The Changing Face of Alcoholism Treatment
By Markus Heilig, MD |
April 1, 2007
Dr Heilig is clinical director of the intramural research program at the National Institute of Alcohol Abuse and Addiction in Bethesda, Md. His laboratory uses translational approaches to develop new pharmacotherapies for alcohol dependence. Dr Heilig reports that he has no conflicts of interest concerning the subject matter of this article.
Topiramate is an antiepileptic agent with a complex pharmacology that includes antiglutamatergic effects.33 Two clinical studies showed topiramate(Drug information on topiramate) to decrease alcohol(Drug information on alcohol) use34 and reduce negative consequences of drinking.35 In this case, the preclinical literature is very limited and not consistent with the human data.36 It is presently difficult to assess whether topiramate will provide a useful addition to the treatment of alcoholism, since mechanistic understanding at the preclinical level is largely lacking, as is independent confirmation of clinical efficacy. Also, clinical management and tolerability are more challenging with topiramate than with current medications because it may cause language impairments (verbal fluency and word-finding difficulties).37,38
THE THIRD GENERATION
Animal models that reflect important aspects of alcoholism are a major catalyst for bringing about novel therapeutics. These models include genetically determined high alcohol preference, binge/intoxication type of drinking typical of early stages of alcoholism, neuroadaptive processes that evolve over time to recruit negative affect and increased sensitivity to stress and other such factors, and alcohol-associated cues that trigger relapse. The first compounds with documented clinical efficacy have initiated a bootstrapping process to evaluate the ability of animal models to predict clinically relevant outcomes.39,40
Using these models, more than a dozen novel mechanisms are currently being explored as candidates for new treatments. Two of these deserve particular mention because of their extensive preclinical validation and because molecules exist with potential for clinical development.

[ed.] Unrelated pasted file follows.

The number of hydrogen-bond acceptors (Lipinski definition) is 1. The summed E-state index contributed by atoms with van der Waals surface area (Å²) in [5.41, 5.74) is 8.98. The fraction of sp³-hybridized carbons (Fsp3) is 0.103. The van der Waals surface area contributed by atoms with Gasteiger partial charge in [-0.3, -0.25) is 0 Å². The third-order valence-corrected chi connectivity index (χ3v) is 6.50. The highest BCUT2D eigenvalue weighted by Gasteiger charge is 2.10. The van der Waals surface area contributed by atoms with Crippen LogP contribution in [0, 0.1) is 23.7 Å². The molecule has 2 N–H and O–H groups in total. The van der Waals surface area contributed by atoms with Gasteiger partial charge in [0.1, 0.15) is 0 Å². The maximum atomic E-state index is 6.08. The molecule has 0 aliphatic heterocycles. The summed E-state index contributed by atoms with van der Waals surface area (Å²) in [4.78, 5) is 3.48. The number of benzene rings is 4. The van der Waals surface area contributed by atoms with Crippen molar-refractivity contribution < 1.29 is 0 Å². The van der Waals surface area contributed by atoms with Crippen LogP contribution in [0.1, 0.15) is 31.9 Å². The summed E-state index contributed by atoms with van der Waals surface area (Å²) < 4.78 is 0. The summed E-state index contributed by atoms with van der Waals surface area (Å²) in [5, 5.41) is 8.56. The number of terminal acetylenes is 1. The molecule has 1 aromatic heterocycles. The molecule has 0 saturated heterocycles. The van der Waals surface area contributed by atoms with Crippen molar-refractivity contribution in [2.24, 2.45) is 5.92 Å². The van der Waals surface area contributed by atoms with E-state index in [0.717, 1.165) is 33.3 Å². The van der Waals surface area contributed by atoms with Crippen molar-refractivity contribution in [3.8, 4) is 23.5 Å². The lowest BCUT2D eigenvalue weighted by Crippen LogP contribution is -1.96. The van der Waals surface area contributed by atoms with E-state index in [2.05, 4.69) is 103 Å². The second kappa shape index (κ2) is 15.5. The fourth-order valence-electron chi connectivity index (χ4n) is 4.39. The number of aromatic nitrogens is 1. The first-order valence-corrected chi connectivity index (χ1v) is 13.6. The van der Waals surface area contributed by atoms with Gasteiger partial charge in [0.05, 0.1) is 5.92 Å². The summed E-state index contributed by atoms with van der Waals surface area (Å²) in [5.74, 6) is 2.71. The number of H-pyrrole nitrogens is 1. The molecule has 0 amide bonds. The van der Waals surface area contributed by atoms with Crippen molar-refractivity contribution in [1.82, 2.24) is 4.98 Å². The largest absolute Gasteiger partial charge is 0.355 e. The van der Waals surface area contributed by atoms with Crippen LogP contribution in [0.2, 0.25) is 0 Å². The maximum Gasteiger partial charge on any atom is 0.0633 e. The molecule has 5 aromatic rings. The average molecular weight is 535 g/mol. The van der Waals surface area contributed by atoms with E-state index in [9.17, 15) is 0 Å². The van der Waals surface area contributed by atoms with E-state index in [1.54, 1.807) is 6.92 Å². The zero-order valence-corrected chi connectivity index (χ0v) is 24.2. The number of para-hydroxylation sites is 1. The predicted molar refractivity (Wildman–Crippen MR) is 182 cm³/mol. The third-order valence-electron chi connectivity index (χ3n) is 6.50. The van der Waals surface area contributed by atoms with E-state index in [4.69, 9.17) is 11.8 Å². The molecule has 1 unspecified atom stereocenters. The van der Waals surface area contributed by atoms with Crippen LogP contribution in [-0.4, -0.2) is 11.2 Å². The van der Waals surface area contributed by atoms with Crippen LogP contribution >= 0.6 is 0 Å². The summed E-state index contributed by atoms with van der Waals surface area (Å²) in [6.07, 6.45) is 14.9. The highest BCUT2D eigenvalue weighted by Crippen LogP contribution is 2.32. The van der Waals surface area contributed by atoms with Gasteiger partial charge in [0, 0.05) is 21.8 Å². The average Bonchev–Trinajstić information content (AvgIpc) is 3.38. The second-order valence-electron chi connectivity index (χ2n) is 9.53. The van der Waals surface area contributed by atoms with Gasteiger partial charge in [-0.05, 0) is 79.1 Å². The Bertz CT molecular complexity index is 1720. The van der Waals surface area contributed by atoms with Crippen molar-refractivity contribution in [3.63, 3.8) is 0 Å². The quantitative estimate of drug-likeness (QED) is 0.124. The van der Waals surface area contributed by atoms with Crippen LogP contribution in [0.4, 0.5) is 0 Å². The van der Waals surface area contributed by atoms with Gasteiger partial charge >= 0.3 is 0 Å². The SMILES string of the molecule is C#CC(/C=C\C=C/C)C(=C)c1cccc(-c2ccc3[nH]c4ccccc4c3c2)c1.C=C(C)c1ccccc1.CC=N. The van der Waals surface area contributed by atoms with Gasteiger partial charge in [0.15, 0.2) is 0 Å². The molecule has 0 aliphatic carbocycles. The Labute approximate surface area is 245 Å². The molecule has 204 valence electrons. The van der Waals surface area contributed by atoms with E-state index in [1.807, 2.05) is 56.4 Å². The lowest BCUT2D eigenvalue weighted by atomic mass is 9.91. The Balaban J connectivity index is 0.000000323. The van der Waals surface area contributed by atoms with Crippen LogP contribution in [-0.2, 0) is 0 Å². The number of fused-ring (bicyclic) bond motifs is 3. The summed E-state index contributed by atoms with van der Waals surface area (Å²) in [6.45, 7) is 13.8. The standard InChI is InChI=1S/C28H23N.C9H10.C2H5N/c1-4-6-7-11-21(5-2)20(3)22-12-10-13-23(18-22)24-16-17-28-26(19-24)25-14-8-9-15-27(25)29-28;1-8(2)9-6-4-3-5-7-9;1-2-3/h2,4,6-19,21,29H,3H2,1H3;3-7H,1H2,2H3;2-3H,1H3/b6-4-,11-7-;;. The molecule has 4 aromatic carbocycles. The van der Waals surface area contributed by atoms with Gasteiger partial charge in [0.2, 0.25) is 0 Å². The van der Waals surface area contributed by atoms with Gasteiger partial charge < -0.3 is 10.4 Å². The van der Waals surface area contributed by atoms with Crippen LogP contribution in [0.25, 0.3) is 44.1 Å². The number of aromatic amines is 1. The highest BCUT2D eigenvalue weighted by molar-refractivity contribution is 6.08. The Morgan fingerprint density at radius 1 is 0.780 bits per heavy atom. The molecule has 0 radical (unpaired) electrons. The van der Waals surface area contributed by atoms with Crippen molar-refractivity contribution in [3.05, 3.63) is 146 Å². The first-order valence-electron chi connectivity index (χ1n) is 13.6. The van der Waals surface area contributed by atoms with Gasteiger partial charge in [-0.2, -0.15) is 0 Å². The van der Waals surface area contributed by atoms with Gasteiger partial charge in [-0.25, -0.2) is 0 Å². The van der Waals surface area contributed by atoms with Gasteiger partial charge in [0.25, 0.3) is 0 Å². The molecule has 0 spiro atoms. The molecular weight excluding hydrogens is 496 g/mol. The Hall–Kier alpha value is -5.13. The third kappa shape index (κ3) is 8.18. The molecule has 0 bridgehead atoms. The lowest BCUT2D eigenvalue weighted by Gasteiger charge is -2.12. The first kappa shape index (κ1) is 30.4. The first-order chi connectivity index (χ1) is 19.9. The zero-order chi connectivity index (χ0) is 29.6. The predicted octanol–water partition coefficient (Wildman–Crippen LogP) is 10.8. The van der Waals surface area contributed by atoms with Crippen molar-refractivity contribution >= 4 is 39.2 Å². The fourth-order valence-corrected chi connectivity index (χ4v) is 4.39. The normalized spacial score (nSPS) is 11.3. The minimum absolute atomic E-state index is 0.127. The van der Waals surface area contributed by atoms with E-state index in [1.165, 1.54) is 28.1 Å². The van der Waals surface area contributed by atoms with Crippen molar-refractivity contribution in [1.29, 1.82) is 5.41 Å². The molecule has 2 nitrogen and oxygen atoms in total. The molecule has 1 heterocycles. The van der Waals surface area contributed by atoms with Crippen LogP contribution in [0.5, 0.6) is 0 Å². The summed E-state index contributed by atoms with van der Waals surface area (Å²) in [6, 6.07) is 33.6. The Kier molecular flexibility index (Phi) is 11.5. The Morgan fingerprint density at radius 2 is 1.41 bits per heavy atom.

First, extensive animal work predicts that the predominant brain receptor for endogenous cannabinoids, the CB1 receptor, is a promising treatment target for alcoholism.41-44 A CB1 antagonist, rimonabant, has recently shown efficacy in reducing obesity and associated metabolic risk factors in the Rimonabant in Obesity studies.45 Rimonabant has recently been approved for treatment of the metabolic syndrome in Europe, and FDA approval is expected. Clinical efficacy for alcoholism by this or other CB1 antagonists remains to be demonstrated. A concern is a dose-dependent incidence of depressive symptoms observed with rimonabant. This may not be an issue in the treatment of obesity, since those effects are largely mediated by CB1 receptors in the liver46 and can be achieved with doses that yield low central receptor occupancy. However, therapeutic efficacy in alcoholism will require central actions. A decisive issue is, therefore, whether a dose window can be found in which this can be achieved with an acceptable tolerability and safety profile.
Second, corticotropin-releasing hormone (CRH) has long been known to mediate behavioral stress effects through extrahypothalamic mechanisms largely independent of its endocrine actions.47 More recently, it has become clear that the CRH system is recruited following a prolonged history of dependence and this system accounts for the long-term increase in negative affect and stress sensitivity in this state, as well as the up-regulated motivation to consume alcohol.48 Antagonists for the CRH1 subtype of CRH receptors selectively reduce alcohol self-administration in postdependent animals, but not in animals without a history of dependence.49 This reflects the fact that extrahypothalamic CRH systems are generally quiescent under baseline, unstressed conditions, in turn promising an attractive tolerability and safety profile for drugs that target them. Efforts to develop antagonists for the CRH1 receptor have long been frustrating, but important breakthroughs are currently being made.
Effective medications are now available for alcoholism, and additional breakthroughs are expected in the next decade. A major challenge is to deliver these treatments to patients.
US taxpayers fund alcohol research with almost half a billion dollars a year. This is an investment unparalleled by any other country and one that generates wonderful science. As inspiring as it is to be part of this effort, one has to ask the question: what point is there in investing in developing new treatments when those already available are not reaching patients who need them?
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